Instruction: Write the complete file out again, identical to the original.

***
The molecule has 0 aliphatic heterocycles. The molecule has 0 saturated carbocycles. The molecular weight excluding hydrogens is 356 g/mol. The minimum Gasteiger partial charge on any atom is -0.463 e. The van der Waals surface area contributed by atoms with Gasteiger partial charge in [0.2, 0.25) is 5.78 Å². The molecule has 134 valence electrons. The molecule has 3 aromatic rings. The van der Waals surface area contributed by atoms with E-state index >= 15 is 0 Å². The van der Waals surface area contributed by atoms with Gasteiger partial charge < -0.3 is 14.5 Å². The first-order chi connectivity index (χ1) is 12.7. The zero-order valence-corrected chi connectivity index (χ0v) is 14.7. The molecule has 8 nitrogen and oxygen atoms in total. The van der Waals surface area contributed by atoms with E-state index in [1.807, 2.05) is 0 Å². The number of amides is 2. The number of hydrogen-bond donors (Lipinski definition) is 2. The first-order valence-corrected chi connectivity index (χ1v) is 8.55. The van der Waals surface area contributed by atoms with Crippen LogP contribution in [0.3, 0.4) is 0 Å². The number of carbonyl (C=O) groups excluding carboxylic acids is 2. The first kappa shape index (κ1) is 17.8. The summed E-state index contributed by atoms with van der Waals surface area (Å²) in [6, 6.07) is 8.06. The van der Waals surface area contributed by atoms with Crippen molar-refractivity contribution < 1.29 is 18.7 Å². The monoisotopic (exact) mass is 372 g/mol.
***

The molecule has 0 aliphatic heterocycles. The molecule has 0 saturated carbocycles. The molecular weight excluding hydrogens is 356 g/mol. The minimum Gasteiger partial charge on any atom is -0.463 e. The van der Waals surface area contributed by atoms with Gasteiger partial charge in [0.2, 0.25) is 5.78 Å². The molecule has 134 valence electrons. The molecule has 3 aromatic rings. The van der Waals surface area contributed by atoms with E-state index >= 15 is 0 Å². The van der Waals surface area contributed by atoms with Gasteiger partial charge < -0.3 is 14.5 Å². The first-order chi connectivity index (χ1) is 12.7. The zero-order valence-corrected chi connectivity index (χ0v) is 14.7. The molecule has 8 nitrogen and oxygen atoms in total. The van der Waals surface area contributed by atoms with E-state index in [1.807, 2.05) is 0 Å². The number of amides is 2. The number of hydrogen-bond donors (Lipinski definition) is 2. The first-order valence-corrected chi connectivity index (χ1v) is 8.55. The van der Waals surface area contributed by atoms with Crippen LogP contribution in [0.3, 0.4) is 0 Å². The number of carbonyl (C=O) groups excluding carboxylic acids is 2. The first kappa shape index (κ1) is 17.8. The summed E-state index contributed by atoms with van der Waals surface area (Å²) in [6, 6.07) is 8.06. The van der Waals surface area contributed by atoms with Crippen molar-refractivity contribution < 1.29 is 18.7 Å². The monoisotopic (exact) mass is 372 g/mol.